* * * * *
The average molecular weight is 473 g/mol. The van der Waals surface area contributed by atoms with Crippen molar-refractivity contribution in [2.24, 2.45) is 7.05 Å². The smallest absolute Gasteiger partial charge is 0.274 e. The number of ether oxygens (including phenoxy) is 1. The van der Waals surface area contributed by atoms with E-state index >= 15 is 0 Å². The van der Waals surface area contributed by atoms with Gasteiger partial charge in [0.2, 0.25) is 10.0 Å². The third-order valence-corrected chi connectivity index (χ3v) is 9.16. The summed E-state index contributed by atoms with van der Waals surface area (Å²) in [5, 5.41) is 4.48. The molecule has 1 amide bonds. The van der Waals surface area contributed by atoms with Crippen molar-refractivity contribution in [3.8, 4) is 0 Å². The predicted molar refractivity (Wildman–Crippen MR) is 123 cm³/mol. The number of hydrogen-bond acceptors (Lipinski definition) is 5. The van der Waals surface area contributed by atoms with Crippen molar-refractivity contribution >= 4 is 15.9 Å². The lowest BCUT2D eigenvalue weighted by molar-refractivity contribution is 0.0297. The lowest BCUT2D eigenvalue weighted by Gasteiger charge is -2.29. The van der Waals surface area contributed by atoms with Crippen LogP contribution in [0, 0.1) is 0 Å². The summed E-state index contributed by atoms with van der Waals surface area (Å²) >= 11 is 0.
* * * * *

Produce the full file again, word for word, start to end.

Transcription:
The average molecular weight is 473 g/mol. The van der Waals surface area contributed by atoms with Crippen molar-refractivity contribution in [2.24, 2.45) is 7.05 Å². The smallest absolute Gasteiger partial charge is 0.274 e. The number of ether oxygens (including phenoxy) is 1. The van der Waals surface area contributed by atoms with E-state index >= 15 is 0 Å². The van der Waals surface area contributed by atoms with Gasteiger partial charge in [0.2, 0.25) is 10.0 Å². The third-order valence-corrected chi connectivity index (χ3v) is 9.16. The summed E-state index contributed by atoms with van der Waals surface area (Å²) in [5, 5.41) is 4.48. The molecule has 1 amide bonds. The van der Waals surface area contributed by atoms with Crippen molar-refractivity contribution in [3.8, 4) is 0 Å². The predicted molar refractivity (Wildman–Crippen MR) is 123 cm³/mol. The number of hydrogen-bond acceptors (Lipinski definition) is 5. The van der Waals surface area contributed by atoms with Crippen molar-refractivity contribution >= 4 is 15.9 Å². The lowest BCUT2D eigenvalue weighted by molar-refractivity contribution is 0.0297. The lowest BCUT2D eigenvalue weighted by Gasteiger charge is -2.29. The van der Waals surface area contributed by atoms with Crippen LogP contribution in [0, 0.1) is 0 Å². The summed E-state index contributed by atoms with van der Waals surface area (Å²) >= 11 is 0.